OKLAHOMA CITY (AP) — Mauree Turner is a living example of the growing diversity of big cities.
The 27-year-old gay, Black, Muslim woman knocked off a three-term, white male incumbent to win the Democratic nomination for a state legislative seat. People like her have won elections in liberal states on the east and west coasts, but until Tuesday, it had never happened in conservative Oklahoma.
Turner’s race in Oklahoma City in the state’s primary election illustrates a growing political dynamic that now rivals in importance the well known divide between red states and blue states. That’s the gap between urban and rural areas almost everywhere.
Even in a state that considers itself the reddest of the red, cities like Oklahoma City, with a population of 650,000, are giving Democrats a real chance of winning office for the first time in years. Like other urban areas, Oklahoma City has gotten younger and more ethnically diverse. The city elected its first Democratic member of Congress in decades in 2018.
Meanwhile, the election showed the increasingly hard right tack of rural areas, even in races where self interest might seem to dictate otherwise. The biggest item on the Oklahoma ballot was a proposal to expand the Medicaid health insurance program, and for months the directors of small town hospitals have implored rural voters to support it to save many financially ailing clinics from closing.
The Medicaid measure passed, but only because of strong support in urban and suburban areas around Oklahoma City and Tulsa. Seventy of the state’s 77 counties, all rural, rejected the proposal, which anti-tax groups had criticized as government overreach and too expensive.
“The irony is the fact that the 217,000 people who are going to get health care out of this deal are disproportionately in the rural areas that voted against it,” said Keith Gaddie, a political scientist at the University of Oklahoma. In some rural counties with struggling hospitals, opposition to Medicaid expansion exceeded 70%.
Not many years ago, the political divisions in Oklahoma were different. The two largest cities were solid Republican strongholds, dominated by corporate executives and other pro-business conservatives. And many Democrats were still elected in small towns. Now, the picture has changed as the parties have changed. The Republican Party has become more aligned with working-class white voters in rural areas, while Democrats are stronger among the young, the ethnically diverse and the better educated in the urban areas.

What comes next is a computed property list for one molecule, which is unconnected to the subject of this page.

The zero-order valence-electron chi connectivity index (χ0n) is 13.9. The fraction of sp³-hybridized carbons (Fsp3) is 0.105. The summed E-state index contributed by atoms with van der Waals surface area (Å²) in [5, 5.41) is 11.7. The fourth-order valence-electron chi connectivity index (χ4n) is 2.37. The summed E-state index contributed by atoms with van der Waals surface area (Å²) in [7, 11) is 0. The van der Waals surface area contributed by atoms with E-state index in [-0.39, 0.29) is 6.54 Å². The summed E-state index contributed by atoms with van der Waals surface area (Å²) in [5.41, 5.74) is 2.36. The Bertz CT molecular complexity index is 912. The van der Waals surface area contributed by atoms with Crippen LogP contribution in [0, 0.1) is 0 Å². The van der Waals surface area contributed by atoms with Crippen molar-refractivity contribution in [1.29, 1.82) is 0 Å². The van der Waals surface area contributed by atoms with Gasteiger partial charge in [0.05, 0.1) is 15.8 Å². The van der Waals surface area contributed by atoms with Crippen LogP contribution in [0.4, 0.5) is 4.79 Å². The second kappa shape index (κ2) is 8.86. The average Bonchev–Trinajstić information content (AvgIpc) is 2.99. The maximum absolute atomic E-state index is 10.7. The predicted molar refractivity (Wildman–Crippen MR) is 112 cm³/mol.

Republican political consultant and pollster Pat McFerron jokes that how an Oklahoma county votes now depends on whether it has a Tractor Supply Company or a Lululemon.
Rural voters identify themselves as Republican regardless of the issue.
“People pick which side they’re on,” said McFerron. “They say, ‘I’m a Republican who supports Kevin Stitt, so I’m going to vote no.’ Politics is a team sport, and that’s kind of what happens here.” Stitt, Oklahoma’s Republican governor, had opposed the proposal, citing the cost.
The urban/rural split was also reflected in whether voters went to the polls or voted by mail. The Oklahoma Medicaid vote was the first statewide election in the nation since the controversy over mail voting escalated, with the onset of the coronavirus pandemic and President Donald Trump’s attacks on using the mail.
In the vote, Democrats were almost twice as likely to cast absentee ballots as Republicans. President Donald Trump has said, without offering evidence, that it will lead to voter fraud.
The overwhelming power of the gun rights issue with rural voters was also demonstrated in the election.
A conservative Republican, state Sen. Wayne Shaw, from the town of Grove, population 6,600, lost his seat after angering a gun rights group that pushed him to give a hearing to several gun bills they supported.
Don Spencer, director of the Oklahoma 2nd Amendment Association, said he organized a rally in Shaw’s hometown attended by more than 200 people.
“It was a real grassroots effort,” Spencer said. “People just want their rights protected, and they don’t want somebody in the way, and that’s what (Shaw) was.” Instead, Shaw’s opponent, Blake Cowboy Stephens, won the GOP primary with more than 60% of the vote.
In Oklahoma City, Turner will become the first Muslim elected to office in Oklahoma if she defeats a Republican in November in a district where Democrats have a two-to-one advantage. She attributed her victory to connecting with the underrepresented people in her district.
“They want someone with a history of fighting for communities and building that deep community power that lies outside the Legislature,” said Turner, a community organizer who spearheads a criminal justice initiative for the Oklahoma chapter of the American Civil Liberties Union. “The big thing about this campaign was people saw themselves in it.”
She also isn’t worried about facing resistance in the conservative Oklahoma Legislature, where Republicans enjoy super-majorities in both chambers.
“Growing up as a black, Muslim woman in the Bible Belt of America has prepared me for that,” Turner said. “I’m in the business of changing hearts and minds, and that’s the only business I want to be in at the end of the day.”